I didn’t research the event beforehand and didn’t know what to really expect. Bagels were a great selling point, of course! But I thought it would just be few families camped out on blankets, eating bagels. I learned about the event from the IFF/Chicago’s Facebook group, and knowing how my family feels about bagels at any time of day, I knew it would be something we’d enjoy, particularly in a park on a nice sunny morning. I had no idea that we’d be a part of a very well-attended and well-thought-out morning of Jewish education and, yes, bagels.
When we arrived, we found more than a dozen tents, each hosted by a local Jewish organization and featuring a food and a craft activity based on a moment in the Jewish liturgical year.
The first table we visited was Rosh Hashanah, and Laurel jumped at the chance to decorate an apple with stickers and crayons, as well as stringing beads on it to make a necklace. We didn’t follow a regular order from table-to-table, as Laurel spent considerable time decorating her apple, and 2-year-old Holly preferred to wander much more speedily from table-to-table in search of games and, preferably, food.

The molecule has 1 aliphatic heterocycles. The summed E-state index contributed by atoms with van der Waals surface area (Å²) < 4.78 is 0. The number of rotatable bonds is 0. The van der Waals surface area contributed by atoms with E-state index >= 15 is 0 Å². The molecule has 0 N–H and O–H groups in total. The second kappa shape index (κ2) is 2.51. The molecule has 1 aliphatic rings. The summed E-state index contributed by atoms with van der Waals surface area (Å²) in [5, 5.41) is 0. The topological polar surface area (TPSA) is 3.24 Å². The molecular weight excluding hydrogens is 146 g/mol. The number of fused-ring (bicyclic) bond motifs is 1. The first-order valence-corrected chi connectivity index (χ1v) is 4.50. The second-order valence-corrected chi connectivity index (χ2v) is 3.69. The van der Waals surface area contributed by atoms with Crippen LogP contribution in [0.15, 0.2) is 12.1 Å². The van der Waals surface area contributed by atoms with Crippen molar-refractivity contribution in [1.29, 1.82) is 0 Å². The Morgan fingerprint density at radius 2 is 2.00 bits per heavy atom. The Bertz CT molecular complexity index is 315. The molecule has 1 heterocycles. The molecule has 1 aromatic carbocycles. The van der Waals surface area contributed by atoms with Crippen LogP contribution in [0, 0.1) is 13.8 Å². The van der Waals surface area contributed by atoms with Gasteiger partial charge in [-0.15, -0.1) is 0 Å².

Both children eagerly rolled blue paper around two toilet paper rolls, topped with silver tin-foil points, to make their own tiny Torahs. We found the promised bagels at the Shavuot table, where Rabbi Ari wore a paper crown with green leaves. She helpfully explained that the leaves were a reference to the idea that Mount Sinai had actually been a desert oasis. Both kids ate the bagels with relief and delight! Laurel made a crown, while Holly determinedly stuffed bean bags directly into the goal point of the bean-bag-toss game.